One of North Gippsland football and netball’s most quintessential traditions will be renewed this weekend when Glengarry and Gormandale contest the Keith Lang-Bill Onley Cup.
Established in 2010 in place of a sponsored annual trophy of 25 years, the occasion celebrates one of the league’s oldest rivalries and acknowledges the contribution of two great individuals and their families to the league and their respective clubs.
Lang was a premiership player with the Magpies in 1929 and 1930, a league best and fairest in 1935 and spent 45 years on the Glengarry committee, where he also filled the role of president, and served more than four decades as time keeper.
Onley was himself a dual premiership player, helping Gormandale to the 1946 and 1954 flags, and also a league best and fairest in 1949, before providing many years of service to the Tigers as a trainer, boot studder, club office bearer and fundraiser.
Both men are life members of their clubs and have had many family members follow in their footsteps and represent the clubs on the football field and netball court over the years.
Lang’s daughter Gwenda King – herself a Glengarry life member – credited fellow Magpies great John Brady with the initial idea for the Lang-Onley Cup, and said its enduring legacy could be found among its origins as a Mother’s Day event.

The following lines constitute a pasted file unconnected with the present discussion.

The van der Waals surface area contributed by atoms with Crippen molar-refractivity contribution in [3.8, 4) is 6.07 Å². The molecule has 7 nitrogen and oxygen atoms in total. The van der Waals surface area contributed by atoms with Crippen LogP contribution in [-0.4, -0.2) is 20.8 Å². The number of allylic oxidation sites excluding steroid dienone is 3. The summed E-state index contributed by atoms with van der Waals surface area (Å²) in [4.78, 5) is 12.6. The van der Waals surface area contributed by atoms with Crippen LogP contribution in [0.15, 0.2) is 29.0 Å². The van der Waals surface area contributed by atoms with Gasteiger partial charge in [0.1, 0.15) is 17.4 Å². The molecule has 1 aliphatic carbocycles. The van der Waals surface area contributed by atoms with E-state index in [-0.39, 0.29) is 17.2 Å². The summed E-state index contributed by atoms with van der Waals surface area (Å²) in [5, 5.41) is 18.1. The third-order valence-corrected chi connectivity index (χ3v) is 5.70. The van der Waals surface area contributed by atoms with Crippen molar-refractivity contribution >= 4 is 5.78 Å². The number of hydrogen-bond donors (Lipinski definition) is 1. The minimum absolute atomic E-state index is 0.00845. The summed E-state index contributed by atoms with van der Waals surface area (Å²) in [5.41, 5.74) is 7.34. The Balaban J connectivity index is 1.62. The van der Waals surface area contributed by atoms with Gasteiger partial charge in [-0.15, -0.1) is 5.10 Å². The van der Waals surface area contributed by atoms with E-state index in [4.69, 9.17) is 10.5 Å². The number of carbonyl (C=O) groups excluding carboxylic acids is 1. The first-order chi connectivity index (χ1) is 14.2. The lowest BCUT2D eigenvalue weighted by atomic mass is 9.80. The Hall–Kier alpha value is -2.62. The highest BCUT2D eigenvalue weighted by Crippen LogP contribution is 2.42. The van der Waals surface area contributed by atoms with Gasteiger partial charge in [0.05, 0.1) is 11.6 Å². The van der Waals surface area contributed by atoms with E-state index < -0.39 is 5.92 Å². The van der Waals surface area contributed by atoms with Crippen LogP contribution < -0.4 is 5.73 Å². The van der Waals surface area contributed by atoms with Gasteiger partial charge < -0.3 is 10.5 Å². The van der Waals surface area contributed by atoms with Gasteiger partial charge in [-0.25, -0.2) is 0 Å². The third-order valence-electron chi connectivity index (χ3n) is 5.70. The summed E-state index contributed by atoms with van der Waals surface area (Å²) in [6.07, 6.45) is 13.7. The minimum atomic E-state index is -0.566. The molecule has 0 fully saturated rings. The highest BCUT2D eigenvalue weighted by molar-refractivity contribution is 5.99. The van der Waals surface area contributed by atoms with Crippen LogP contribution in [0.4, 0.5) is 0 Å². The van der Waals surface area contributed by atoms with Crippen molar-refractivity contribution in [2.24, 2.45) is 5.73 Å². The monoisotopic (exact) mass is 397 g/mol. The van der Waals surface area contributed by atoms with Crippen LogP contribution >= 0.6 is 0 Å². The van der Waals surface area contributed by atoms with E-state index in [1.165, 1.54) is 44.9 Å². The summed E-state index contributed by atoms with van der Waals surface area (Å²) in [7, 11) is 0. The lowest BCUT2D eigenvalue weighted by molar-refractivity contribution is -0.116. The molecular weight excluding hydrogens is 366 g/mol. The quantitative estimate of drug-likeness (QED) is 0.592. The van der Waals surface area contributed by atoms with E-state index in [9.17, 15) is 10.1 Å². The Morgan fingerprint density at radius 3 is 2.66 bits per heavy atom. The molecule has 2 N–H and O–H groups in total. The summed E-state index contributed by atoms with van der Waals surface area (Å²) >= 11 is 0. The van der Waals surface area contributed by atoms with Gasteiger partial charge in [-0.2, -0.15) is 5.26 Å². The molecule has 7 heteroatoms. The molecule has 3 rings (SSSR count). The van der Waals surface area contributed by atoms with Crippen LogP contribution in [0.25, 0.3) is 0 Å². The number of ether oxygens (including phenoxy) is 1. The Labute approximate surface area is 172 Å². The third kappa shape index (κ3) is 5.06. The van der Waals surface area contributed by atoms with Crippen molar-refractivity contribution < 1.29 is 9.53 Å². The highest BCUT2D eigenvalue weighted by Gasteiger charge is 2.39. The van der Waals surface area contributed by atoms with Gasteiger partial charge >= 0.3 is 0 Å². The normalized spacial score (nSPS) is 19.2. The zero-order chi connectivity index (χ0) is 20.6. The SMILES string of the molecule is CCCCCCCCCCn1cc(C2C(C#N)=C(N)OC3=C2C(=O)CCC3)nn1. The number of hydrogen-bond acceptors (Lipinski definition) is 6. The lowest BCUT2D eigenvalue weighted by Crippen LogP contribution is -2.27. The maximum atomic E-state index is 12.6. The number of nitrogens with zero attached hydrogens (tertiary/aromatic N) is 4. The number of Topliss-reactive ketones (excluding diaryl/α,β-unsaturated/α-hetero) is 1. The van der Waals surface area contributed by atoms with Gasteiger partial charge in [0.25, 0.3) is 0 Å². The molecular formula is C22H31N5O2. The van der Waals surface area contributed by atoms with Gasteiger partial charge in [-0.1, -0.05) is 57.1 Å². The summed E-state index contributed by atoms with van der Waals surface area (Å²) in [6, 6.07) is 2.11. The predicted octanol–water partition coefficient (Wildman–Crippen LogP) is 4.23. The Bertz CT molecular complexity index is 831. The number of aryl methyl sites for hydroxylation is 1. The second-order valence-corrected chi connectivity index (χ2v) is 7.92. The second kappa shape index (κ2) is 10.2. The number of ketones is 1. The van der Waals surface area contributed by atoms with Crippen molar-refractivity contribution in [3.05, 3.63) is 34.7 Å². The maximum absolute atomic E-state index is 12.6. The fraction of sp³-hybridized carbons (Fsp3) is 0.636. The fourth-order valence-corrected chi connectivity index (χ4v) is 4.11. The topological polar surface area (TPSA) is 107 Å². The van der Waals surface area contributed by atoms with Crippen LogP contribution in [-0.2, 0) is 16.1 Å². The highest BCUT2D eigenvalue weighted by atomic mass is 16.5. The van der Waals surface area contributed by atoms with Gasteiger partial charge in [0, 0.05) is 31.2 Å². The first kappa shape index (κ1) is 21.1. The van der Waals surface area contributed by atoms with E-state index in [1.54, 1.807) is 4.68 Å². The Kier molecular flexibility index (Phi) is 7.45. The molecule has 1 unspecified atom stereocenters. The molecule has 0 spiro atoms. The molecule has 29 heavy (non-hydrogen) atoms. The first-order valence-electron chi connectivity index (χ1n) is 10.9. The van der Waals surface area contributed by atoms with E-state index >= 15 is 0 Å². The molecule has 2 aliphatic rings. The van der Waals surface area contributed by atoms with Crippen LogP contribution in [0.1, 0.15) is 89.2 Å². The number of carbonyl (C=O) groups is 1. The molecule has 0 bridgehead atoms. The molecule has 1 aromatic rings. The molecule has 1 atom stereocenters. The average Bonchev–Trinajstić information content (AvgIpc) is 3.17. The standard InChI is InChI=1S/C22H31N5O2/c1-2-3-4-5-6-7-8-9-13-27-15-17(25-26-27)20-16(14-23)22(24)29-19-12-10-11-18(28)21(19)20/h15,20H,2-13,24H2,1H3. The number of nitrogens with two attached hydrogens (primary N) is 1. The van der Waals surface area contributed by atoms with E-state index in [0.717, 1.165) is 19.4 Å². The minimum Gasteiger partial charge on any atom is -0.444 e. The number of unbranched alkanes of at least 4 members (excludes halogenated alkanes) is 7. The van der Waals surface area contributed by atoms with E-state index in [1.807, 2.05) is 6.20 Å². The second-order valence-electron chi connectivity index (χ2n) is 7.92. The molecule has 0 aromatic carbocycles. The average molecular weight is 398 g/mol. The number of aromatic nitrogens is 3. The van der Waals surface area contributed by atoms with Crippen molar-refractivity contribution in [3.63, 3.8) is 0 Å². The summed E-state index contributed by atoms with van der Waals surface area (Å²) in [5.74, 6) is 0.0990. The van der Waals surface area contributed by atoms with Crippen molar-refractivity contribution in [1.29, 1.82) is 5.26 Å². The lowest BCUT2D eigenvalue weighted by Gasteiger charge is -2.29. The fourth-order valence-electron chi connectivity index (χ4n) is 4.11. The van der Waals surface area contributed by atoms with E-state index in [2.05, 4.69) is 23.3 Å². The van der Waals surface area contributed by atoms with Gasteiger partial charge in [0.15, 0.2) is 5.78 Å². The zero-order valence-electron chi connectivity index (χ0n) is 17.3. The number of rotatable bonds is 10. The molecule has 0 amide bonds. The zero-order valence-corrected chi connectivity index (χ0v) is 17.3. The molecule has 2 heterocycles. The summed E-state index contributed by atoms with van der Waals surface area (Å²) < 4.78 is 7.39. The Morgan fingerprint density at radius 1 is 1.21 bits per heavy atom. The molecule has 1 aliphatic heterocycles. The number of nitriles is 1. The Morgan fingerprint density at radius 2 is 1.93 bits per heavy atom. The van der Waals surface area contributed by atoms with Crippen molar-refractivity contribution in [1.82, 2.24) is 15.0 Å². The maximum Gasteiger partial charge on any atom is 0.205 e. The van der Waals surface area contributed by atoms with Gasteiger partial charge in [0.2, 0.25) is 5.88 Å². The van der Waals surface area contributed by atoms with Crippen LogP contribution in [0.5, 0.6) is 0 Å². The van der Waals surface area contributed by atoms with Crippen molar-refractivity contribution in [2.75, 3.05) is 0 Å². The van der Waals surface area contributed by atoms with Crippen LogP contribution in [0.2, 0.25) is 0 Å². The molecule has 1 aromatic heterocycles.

“Back then the league were trying to promote getting more family orientated and John thought this would be great as something different,” King said.
“To get a game on the Sunday and on Mother’s Day wasn’t so easy because people said ‘oh you’re not going to get people coming on Mother’s Day’ and ‘people aren’t going to want to come on a Sunday’.
“It took a bit initially to promote it and get it going but the league said ‘we’ll give it a go’ and it ended up being a really good trailblazer for North Gippy.
“It’s a family friendly day and we try to make it that because it’s family history both clubs are talking about.”
As with all of the league’s planned activities, the cup was unable to go ahead last year due to the covid pandemic.
Adding to the already anticipated return is the prospect that it could also be the last time these particular greats are honoured in this way.
While a final decision on the future of the cup is yet to be made by the clubs, King said a rebrand as per the original plan would be fitting of the spirit in which is was formed.
“It was meant to go for 10 years and I think taking covid out of it, this would possibly be the last year,” she said.
“I know how much it has meant to us and we were very lucky that [when it started] Mr and Mrs Onley were still alive whereas my mum and dad weren’t so it was very special to them when they met up with us – me and my three brothers and our family – and it created a really good connection.
“Both families would go out at the end of the game and present the Bill Onley Medal and the Keith Lang Medal and I could see other families that are due that same sort of acknowledgement and would enjoy that acknowledgement of their history in the clubs.”
While it’s unlikely any Lang or Onley descendants will be taking the field or court this year, King and her brothers Ian and Peter Lang, and Onley’s granddaughter Ellen Sykes (Jennings) – also a life member of the Tigers – are understood to be available to present the medals on the day.
The Keith Lang-Bill Onley Cup will be played at Glengarry Recreation Reserve this Saturday, with games commencing at 9:00am.